Domestic Abuse Support Workers are a key source of support for victim-survivors who experience abuse from an ex/partner, providing emotional support (involving listening to experiences and traumatic stories) and practical support (e.g. housing or legal support). But helping survivors can have negative effects on the Support Workers; specifically, they can develop Vicarious Trauma.
Vicarious Trauma is caused by transference of the trauma effects experienced by survivors to Support Workers after being accumulatively exposed to them while providing care. Support workers can find themselves experiencing symptoms which mimic PTSD, including hyperarousal (e.g. nightmares), changes in their worldview and difficulties with relationships.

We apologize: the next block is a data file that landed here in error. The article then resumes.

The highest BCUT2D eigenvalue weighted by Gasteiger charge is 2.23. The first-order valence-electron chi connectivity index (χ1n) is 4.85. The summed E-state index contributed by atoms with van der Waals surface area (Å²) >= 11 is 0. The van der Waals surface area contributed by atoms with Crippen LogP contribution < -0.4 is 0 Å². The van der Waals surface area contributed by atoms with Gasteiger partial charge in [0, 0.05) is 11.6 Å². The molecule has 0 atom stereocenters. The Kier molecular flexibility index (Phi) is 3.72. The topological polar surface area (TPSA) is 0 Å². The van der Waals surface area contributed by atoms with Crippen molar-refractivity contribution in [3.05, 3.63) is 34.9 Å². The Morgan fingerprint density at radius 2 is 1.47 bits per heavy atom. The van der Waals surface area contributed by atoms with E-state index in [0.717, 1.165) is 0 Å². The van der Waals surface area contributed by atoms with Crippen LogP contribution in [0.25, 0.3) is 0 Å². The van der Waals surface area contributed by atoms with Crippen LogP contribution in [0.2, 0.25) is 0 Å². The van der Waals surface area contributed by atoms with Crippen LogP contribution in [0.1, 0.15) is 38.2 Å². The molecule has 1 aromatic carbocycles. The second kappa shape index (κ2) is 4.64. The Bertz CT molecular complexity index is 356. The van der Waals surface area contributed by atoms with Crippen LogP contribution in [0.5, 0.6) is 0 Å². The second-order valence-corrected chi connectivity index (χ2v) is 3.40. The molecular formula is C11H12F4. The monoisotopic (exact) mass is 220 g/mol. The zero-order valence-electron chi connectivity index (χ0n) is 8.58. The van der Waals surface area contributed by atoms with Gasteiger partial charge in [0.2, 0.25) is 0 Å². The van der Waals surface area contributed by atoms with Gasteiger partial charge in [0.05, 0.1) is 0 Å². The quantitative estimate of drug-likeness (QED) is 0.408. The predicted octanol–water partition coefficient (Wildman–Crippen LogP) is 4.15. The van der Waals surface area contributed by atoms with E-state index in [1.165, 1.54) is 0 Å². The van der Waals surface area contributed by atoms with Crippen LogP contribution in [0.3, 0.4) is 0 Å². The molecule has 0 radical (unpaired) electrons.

My research aims to qualitatively explore experiences of vicarious trauma in Domestic Abuse Support Workers, and how they manage trauma levels to ensure they can continue to provide support to others. It will also examine the interplay of being both survivor and professional on vicarious trauma, and how survivor-professionals manage vicarious trauma alongside their own trauma.
Proposed methods will be qualitative in nature to gain rich information about experiences, using visual methods alongside interviews.
My other research interests include Violence Against Women, Interpersonal Violence, Substance Misuse, Crime Prevention and Rehabilitation.